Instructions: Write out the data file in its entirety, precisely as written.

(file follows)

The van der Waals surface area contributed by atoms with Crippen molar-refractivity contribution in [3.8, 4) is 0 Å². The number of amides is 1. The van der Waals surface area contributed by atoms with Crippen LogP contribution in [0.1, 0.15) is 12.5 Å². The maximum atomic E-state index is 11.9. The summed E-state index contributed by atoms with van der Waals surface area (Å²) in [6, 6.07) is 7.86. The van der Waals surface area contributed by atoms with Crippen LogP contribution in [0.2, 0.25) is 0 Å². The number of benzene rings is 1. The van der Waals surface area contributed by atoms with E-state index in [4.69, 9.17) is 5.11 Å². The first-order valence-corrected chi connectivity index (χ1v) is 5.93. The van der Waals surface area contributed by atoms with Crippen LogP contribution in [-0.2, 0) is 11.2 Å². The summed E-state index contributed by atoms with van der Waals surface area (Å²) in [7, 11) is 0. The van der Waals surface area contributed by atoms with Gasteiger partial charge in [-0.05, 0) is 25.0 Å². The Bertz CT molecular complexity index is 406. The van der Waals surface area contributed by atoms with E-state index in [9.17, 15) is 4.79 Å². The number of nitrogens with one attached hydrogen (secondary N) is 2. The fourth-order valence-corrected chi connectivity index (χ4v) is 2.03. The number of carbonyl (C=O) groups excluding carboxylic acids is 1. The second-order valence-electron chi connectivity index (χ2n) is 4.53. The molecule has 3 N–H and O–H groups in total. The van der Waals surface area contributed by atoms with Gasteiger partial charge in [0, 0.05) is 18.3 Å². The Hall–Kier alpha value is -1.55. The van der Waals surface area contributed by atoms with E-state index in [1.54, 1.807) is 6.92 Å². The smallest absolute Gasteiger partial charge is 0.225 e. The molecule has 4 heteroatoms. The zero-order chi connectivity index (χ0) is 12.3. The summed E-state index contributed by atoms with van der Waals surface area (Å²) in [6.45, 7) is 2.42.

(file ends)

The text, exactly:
The van der Waals surface area contributed by atoms with Crippen molar-refractivity contribution in [3.8, 4) is 0 Å². The number of amides is 1. The van der Waals surface area contributed by atoms with Crippen LogP contribution in [0.1, 0.15) is 12.5 Å². The maximum atomic E-state index is 11.9. The summed E-state index contributed by atoms with van der Waals surface area (Å²) in [6, 6.07) is 7.86. The van der Waals surface area contributed by atoms with Crippen LogP contribution in [0.2, 0.25) is 0 Å². The number of benzene rings is 1. The van der Waals surface area contributed by atoms with E-state index in [4.69, 9.17) is 5.11 Å². The first-order valence-corrected chi connectivity index (χ1v) is 5.93. The van der Waals surface area contributed by atoms with Crippen LogP contribution in [-0.2, 0) is 11.2 Å². The summed E-state index contributed by atoms with van der Waals surface area (Å²) in [7, 11) is 0. The van der Waals surface area contributed by atoms with Gasteiger partial charge in [-0.05, 0) is 25.0 Å². The Bertz CT molecular complexity index is 406. The van der Waals surface area contributed by atoms with E-state index in [9.17, 15) is 4.79 Å². The number of nitrogens with one attached hydrogen (secondary N) is 2. The fourth-order valence-corrected chi connectivity index (χ4v) is 2.03. The number of carbonyl (C=O) groups excluding carboxylic acids is 1. The second-order valence-electron chi connectivity index (χ2n) is 4.53. The molecule has 3 N–H and O–H groups in total. The van der Waals surface area contributed by atoms with Gasteiger partial charge in [0, 0.05) is 18.3 Å². The Hall–Kier alpha value is -1.55. The van der Waals surface area contributed by atoms with E-state index in [1.54, 1.807) is 6.92 Å². The smallest absolute Gasteiger partial charge is 0.225 e. The molecule has 4 heteroatoms. The zero-order chi connectivity index (χ0) is 12.3. The summed E-state index contributed by atoms with van der Waals surface area (Å²) in [6.45, 7) is 2.42.